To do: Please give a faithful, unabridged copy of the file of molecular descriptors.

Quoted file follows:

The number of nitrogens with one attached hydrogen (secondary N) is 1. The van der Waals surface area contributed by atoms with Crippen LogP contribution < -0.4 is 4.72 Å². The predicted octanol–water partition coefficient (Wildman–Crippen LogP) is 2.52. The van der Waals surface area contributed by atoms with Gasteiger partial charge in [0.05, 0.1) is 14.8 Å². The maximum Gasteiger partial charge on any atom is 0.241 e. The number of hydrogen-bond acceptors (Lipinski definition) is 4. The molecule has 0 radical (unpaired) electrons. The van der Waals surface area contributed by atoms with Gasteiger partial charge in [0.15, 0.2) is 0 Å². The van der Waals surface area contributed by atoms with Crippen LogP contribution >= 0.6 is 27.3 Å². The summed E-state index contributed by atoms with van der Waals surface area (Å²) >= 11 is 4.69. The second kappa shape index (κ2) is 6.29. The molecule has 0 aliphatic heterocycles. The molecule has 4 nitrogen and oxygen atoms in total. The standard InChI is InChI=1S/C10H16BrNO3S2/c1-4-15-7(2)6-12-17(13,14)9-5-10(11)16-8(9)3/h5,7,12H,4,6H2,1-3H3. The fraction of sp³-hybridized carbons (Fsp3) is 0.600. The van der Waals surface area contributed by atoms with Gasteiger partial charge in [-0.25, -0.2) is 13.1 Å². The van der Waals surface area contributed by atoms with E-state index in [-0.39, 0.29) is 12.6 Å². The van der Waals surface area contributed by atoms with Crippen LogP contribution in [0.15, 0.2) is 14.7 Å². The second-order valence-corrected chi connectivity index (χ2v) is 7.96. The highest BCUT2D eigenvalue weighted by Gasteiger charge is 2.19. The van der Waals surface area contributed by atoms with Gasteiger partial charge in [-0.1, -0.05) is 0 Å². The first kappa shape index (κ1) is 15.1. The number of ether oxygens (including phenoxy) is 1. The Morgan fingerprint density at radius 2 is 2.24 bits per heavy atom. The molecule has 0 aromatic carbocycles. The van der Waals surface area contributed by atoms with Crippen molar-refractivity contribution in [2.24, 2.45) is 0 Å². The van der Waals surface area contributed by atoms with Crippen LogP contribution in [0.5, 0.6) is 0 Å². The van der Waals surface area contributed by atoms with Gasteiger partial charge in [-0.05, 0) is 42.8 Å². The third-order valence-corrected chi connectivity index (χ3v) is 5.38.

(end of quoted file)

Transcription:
The number of nitrogens with one attached hydrogen (secondary N) is 1. The van der Waals surface area contributed by atoms with Crippen LogP contribution < -0.4 is 4.72 Å². The predicted octanol–water partition coefficient (Wildman–Crippen LogP) is 2.52. The van der Waals surface area contributed by atoms with Gasteiger partial charge in [0.05, 0.1) is 14.8 Å². The maximum Gasteiger partial charge on any atom is 0.241 e. The number of hydrogen-bond acceptors (Lipinski definition) is 4. The molecule has 0 radical (unpaired) electrons. The van der Waals surface area contributed by atoms with Gasteiger partial charge in [0.15, 0.2) is 0 Å². The van der Waals surface area contributed by atoms with Crippen LogP contribution >= 0.6 is 27.3 Å². The summed E-state index contributed by atoms with van der Waals surface area (Å²) >= 11 is 4.69. The second kappa shape index (κ2) is 6.29. The molecule has 0 aliphatic heterocycles. The molecule has 4 nitrogen and oxygen atoms in total. The standard InChI is InChI=1S/C10H16BrNO3S2/c1-4-15-7(2)6-12-17(13,14)9-5-10(11)16-8(9)3/h5,7,12H,4,6H2,1-3H3. The fraction of sp³-hybridized carbons (Fsp3) is 0.600. The van der Waals surface area contributed by atoms with Gasteiger partial charge in [-0.25, -0.2) is 13.1 Å². The van der Waals surface area contributed by atoms with E-state index in [-0.39, 0.29) is 12.6 Å². The van der Waals surface area contributed by atoms with Crippen LogP contribution in [0.15, 0.2) is 14.7 Å². The second-order valence-corrected chi connectivity index (χ2v) is 7.96. The highest BCUT2D eigenvalue weighted by Gasteiger charge is 2.19. The van der Waals surface area contributed by atoms with Gasteiger partial charge in [-0.1, -0.05) is 0 Å². The first kappa shape index (κ1) is 15.1. The number of ether oxygens (including phenoxy) is 1. The Morgan fingerprint density at radius 2 is 2.24 bits per heavy atom. The molecule has 0 aromatic carbocycles. The van der Waals surface area contributed by atoms with Crippen molar-refractivity contribution in [2.24, 2.45) is 0 Å². The van der Waals surface area contributed by atoms with Crippen LogP contribution in [0.5, 0.6) is 0 Å². The van der Waals surface area contributed by atoms with Gasteiger partial charge in [-0.05, 0) is 42.8 Å². The third-order valence-corrected chi connectivity index (χ3v) is 5.38.